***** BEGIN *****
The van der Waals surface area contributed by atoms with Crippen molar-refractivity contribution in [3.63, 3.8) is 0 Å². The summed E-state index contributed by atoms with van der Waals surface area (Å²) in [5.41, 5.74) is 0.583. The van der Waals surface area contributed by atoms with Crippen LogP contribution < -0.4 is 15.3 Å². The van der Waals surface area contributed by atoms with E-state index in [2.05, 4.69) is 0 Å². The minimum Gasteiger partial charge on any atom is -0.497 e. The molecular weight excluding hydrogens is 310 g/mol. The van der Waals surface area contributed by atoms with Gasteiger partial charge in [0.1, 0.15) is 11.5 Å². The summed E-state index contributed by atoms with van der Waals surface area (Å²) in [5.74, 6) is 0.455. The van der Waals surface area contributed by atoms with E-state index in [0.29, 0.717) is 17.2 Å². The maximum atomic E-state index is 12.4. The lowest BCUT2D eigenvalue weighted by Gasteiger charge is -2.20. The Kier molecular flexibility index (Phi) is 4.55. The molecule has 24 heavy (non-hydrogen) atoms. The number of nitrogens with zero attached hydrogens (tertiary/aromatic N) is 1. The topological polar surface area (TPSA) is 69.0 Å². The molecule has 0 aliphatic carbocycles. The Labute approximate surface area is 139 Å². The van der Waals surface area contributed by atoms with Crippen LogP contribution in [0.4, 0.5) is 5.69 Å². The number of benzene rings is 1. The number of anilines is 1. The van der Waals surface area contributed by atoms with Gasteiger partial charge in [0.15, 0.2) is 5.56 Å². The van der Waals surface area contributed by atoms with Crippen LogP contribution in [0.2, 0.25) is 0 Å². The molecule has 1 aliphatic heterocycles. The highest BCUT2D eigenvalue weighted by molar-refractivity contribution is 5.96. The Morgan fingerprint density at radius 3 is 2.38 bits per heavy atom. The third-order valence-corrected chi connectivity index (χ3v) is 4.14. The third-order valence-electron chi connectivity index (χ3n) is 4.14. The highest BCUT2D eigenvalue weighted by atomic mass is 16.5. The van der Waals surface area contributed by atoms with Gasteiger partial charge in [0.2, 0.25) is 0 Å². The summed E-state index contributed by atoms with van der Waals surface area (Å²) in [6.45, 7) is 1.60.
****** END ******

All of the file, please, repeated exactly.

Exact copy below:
The van der Waals surface area contributed by atoms with Crippen molar-refractivity contribution in [3.63, 3.8) is 0 Å². The summed E-state index contributed by atoms with van der Waals surface area (Å²) in [5.41, 5.74) is 0.583. The van der Waals surface area contributed by atoms with Crippen LogP contribution < -0.4 is 15.3 Å². The van der Waals surface area contributed by atoms with E-state index in [2.05, 4.69) is 0 Å². The minimum Gasteiger partial charge on any atom is -0.497 e. The molecular weight excluding hydrogens is 310 g/mol. The van der Waals surface area contributed by atoms with Gasteiger partial charge in [0.1, 0.15) is 11.5 Å². The summed E-state index contributed by atoms with van der Waals surface area (Å²) in [5.74, 6) is 0.455. The van der Waals surface area contributed by atoms with E-state index in [0.29, 0.717) is 17.2 Å². The maximum atomic E-state index is 12.4. The lowest BCUT2D eigenvalue weighted by Gasteiger charge is -2.20. The Kier molecular flexibility index (Phi) is 4.55. The molecule has 24 heavy (non-hydrogen) atoms. The number of nitrogens with zero attached hydrogens (tertiary/aromatic N) is 1. The topological polar surface area (TPSA) is 69.0 Å². The molecule has 0 aliphatic carbocycles. The Labute approximate surface area is 139 Å². The van der Waals surface area contributed by atoms with Crippen LogP contribution in [0.4, 0.5) is 5.69 Å². The number of benzene rings is 1. The number of anilines is 1. The van der Waals surface area contributed by atoms with Gasteiger partial charge in [0.15, 0.2) is 5.56 Å². The van der Waals surface area contributed by atoms with Crippen LogP contribution in [0.2, 0.25) is 0 Å². The molecule has 1 aliphatic heterocycles. The highest BCUT2D eigenvalue weighted by molar-refractivity contribution is 5.96. The Morgan fingerprint density at radius 3 is 2.38 bits per heavy atom. The third-order valence-corrected chi connectivity index (χ3v) is 4.14. The third-order valence-electron chi connectivity index (χ3n) is 4.14. The highest BCUT2D eigenvalue weighted by atomic mass is 16.5. The van der Waals surface area contributed by atoms with Gasteiger partial charge in [0.2, 0.25) is 0 Å². The summed E-state index contributed by atoms with van der Waals surface area (Å²) in [6.45, 7) is 1.60.